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States that allow a parent to sign away a minor’s right to sue

If your state is not listed here, you should assume a parent cannot waive a minor’s right to sue in your state.

State

By Statute Restrictions
Alaska Alaska: Sec. 09.65.292 Sec. 05.45.120 does not allow using a release by ski areas for ski injuries
Arizona ARS § 12-553 Limited to Equine Activities
Colorado C.R.S. §§13-22-107
Florida Florida Statute § 744.301 (3) Florida statute that allows a parent to release a minor’s right to sue
Virginia Chapter 62.  Equine Activity Liability § 3.2-6202.  Liability limited; liability actions prohibited Allows a parent to sign a release for a minor for equine activities
Utah 78B-4-203.  Limitations on Liability for Equine and Livestock Activities Limited to Equine Activities
(b) providing a document or release for the participant, or the participant’s legal guardian if the participant is a minor, to sign.
 

By Case Law

California Hohe v. San Diego Unified Sch. Dist., 224 Cal.App.3d 1559, 274 Cal.Rptr. 647 (1990)
Florida Global Travel Marketing, Inc v. Shea, 2005 Fla. LEXIS 1454 Allows a release signed by a parent to require arbitration of the minor’s claims
Florida Gonzalez v. City of Coral Gables, 871 So.2d 1067, 29 Fla. L. Weekly D1147 Release can be used for volunteer activities and by government entities
Maryland BJ’s Wholesale Club, Inc. v. Rosen, 435 Md. 714; 80 A.3d 345; 2013 Md. LEXIS 897 Maryland top court allows a parent to sign away a minor’s right to sue. Release was not fantastic, but good enough.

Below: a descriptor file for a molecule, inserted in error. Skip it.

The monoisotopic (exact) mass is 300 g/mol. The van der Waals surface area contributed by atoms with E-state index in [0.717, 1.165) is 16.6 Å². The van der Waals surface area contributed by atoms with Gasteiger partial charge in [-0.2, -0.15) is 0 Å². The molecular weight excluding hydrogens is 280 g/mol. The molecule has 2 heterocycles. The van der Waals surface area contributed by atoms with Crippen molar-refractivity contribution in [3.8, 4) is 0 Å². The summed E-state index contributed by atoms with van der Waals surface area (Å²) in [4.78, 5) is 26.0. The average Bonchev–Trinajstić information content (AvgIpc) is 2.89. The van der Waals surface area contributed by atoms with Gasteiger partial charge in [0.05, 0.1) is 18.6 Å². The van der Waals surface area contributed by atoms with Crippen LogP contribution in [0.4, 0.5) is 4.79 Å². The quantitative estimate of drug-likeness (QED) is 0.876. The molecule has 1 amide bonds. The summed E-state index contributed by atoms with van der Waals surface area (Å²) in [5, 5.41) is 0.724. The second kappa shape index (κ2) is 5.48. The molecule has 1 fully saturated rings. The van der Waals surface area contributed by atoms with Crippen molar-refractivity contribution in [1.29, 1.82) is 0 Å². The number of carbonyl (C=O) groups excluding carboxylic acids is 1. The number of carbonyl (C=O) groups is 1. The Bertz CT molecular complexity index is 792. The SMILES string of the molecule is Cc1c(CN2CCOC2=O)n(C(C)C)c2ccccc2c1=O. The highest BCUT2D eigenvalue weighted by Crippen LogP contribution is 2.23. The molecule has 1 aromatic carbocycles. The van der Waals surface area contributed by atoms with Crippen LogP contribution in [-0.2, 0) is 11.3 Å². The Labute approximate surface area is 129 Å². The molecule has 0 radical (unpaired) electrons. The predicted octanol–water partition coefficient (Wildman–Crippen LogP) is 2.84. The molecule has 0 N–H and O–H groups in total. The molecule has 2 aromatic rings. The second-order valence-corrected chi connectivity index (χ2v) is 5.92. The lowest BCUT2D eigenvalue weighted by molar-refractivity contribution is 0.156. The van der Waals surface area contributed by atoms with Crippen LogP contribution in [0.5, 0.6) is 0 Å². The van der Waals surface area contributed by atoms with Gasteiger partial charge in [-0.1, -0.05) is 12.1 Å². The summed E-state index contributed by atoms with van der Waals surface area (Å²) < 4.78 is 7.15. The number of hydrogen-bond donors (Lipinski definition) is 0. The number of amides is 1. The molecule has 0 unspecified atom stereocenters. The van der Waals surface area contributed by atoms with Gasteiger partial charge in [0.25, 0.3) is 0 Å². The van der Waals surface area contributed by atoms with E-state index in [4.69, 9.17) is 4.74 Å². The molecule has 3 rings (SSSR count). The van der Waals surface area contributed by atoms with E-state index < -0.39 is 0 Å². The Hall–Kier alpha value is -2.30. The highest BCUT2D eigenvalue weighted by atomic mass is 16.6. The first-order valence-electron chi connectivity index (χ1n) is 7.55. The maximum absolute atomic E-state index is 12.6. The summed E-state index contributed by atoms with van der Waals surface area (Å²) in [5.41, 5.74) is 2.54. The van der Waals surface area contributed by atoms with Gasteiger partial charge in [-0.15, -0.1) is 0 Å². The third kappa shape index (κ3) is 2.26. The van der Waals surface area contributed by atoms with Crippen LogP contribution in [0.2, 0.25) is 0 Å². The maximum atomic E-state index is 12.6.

Massachusetts Sharon v. City of Newton, 437 Mass. 99; 769 N.E.2d 738; 2002 Mass. LEXIS 384
Minnesota Moore vs. Minnesota Baseball Instructional School, 2009 Minn. App. Unpub. LEXIS 299
North Dakota McPhail v. Bismarck Park District, 2003 ND 4; 655 N.W.2d 411; 2003 N.D. LEXIS 3 North Dakota decision allows a parent to sign away a minor’s right to sue
Ohio Zivich v. Mentor Soccer Club, Inc., 696 N.E.2d 201, 82 Ohio St.3d 367 (1998) Ohio Appellate decision upholds the use of a release for a minor for a commercial activity
Wisconsin Osborn v. Cascade Mountain, Inc., 655 N.W.2d 546, 259 Wis. 2d 481, 2002 Wisc. App. LEXIS 1216, 2003 WI App 1 However the decision in Atkins v. Swimwest Family Fitness Center, 2005 WI 4; 2005 Wisc. LEXIS 2 may void all releases in the state
 

On the Edge, but not enough to really rely on

Decisions are by the Federal District Courts and only preliminary motions
North Carolina Kelly v. United States of America, 2011 U.S. Dist. LEXIS 89741 North Carolina may allow a parent to sign away a minor’s right to sue for injuries when the minor is engaged in non-profit activities sponsored by schools, volunteers, or community organizations
New York DiFrancesco v. Win-Sum Ski Corp., Holiday Valley, Inc., 2017 U.S. Dist. LEXIS 39695 New York Federal Magistrate in a Motion in Limine, hearing holds the New York Skier Safety Statute allows a parent to sign away a minor’s right to sue.

What do you think? Leave a comment.

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States that allow a parent to sign away a minor’s right to sue

If your state is not listed here, you should assume a parent cannot waive a minor’s right to sue in your state.

State

By Statute

Restrictions

Alaska

Alaska: Sec. 09.65.292

Sec. 05.45.120 does not allow using a release by ski areas for ski injuries

Arizona

ARS § 12-553

Limited to Equine Activities

Colorado

C.R.S. §§13-22-107

 

Florida

Florida Statute § 744.301 (3)

Florida statute that allows a parent to release a minor’s right to sue

Virginia

Chapter 62.  Equine Activity Liability § 3.2-6202.  Liability limited; liability actions prohibited

Allows a parent to sign a release for a minor for equine activities

Utah

78B-4-203.  Limitations on Liability for Equine and Livestock Activities

Limited to Equine Activities
(b) providing a document or release for the participant, or the participant’s legal guardian if the participant is a minor, to sign.

 

By Case Law

 

California

Hohe v. San Diego Unified Sch. Dist., 224 Cal.App.3d 1559, 274 Cal.Rptr. 647 (1990)